A few years ago then-Cardinal Ratzinger took part in a public dialogue, later expanded into a book, with neo-Frankfurt School hot dog Juergen Habermas. In the course of the discussion Habermas was asked “how should believing and unbelieving citizens treat one another?” His answer was quite interesting in its way:
The understanding of tolerance in pluralistic societies with a liberal constitution demands that in their dealings with unbelievers and those of different faiths, believers should grasp that they must reasonably expect that the dissent they encounter with go on existing; at the same time, however, a liberal political culture expects that unbelievers, too, will grasp the same point in their dealings with believers…. The expectation that there will be continuing disagreement between faith and knowledge deserves to be called “rational” only when secular knowledge, too, grants that religious convictions that have an epistemological status that is not purely and simply irrational. And this is why, in the public political arena, naturalistic world views, which owe their genesis to a speculative assimilation of scientific information and are relevant to the ethical understanding of the citizens, do not in the least enjoy a prima facie advantage over competing world views or religious understandings.
So Habermas says that pluralistic society should actually be pluralistic and accept the equal legitimacy of religious views and naturalistic views (which, as he points out, involve a speculative and ethical extension of actual science and thus their own form of faith).
In present-day terms, that makes him squishy soft on theocracy, since “theocracy” is now held to include any substantive religious influence on public life. It’s good that he feels that way, at least from my point of view, but hard to see how such views can have much to do with reality. Their realization would require a social order and conventions of public discussion not based on any view whatever as to the nature of man, ethical obligation or the world. How can that be, though, when modern governments raise children, take on comprehensive responsibility for human relations and human welfare, and simply as governments must decide matters of life and death and demand loyalty sufficient to override personal interests and ideals?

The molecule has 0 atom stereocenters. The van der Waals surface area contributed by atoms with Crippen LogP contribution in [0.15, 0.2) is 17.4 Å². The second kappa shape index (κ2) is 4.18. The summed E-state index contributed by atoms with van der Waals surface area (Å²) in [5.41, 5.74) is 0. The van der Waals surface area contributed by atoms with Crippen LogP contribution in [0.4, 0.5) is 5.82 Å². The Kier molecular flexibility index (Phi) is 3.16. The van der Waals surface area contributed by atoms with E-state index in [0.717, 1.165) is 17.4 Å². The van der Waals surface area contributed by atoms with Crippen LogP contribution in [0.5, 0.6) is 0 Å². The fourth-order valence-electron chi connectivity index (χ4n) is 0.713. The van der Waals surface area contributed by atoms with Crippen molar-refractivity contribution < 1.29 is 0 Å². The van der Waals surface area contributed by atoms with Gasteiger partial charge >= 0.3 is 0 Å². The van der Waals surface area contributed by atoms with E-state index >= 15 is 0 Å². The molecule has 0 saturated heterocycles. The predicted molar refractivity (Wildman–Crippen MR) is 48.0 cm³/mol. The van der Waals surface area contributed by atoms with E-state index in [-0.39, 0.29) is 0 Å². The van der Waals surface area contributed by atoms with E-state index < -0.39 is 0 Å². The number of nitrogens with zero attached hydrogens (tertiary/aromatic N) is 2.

I can’t help but think that statements like Habermas’s will function as part of a giant bait-and-switch. As usual in advanced liberalism there will turn out to be some minimal set of principles required for the system to work at all, the implications of which—as the implications of the sole view recognized as authoritative for all—will, in an age in which government gets involved in everything, eventually crowd out all other views.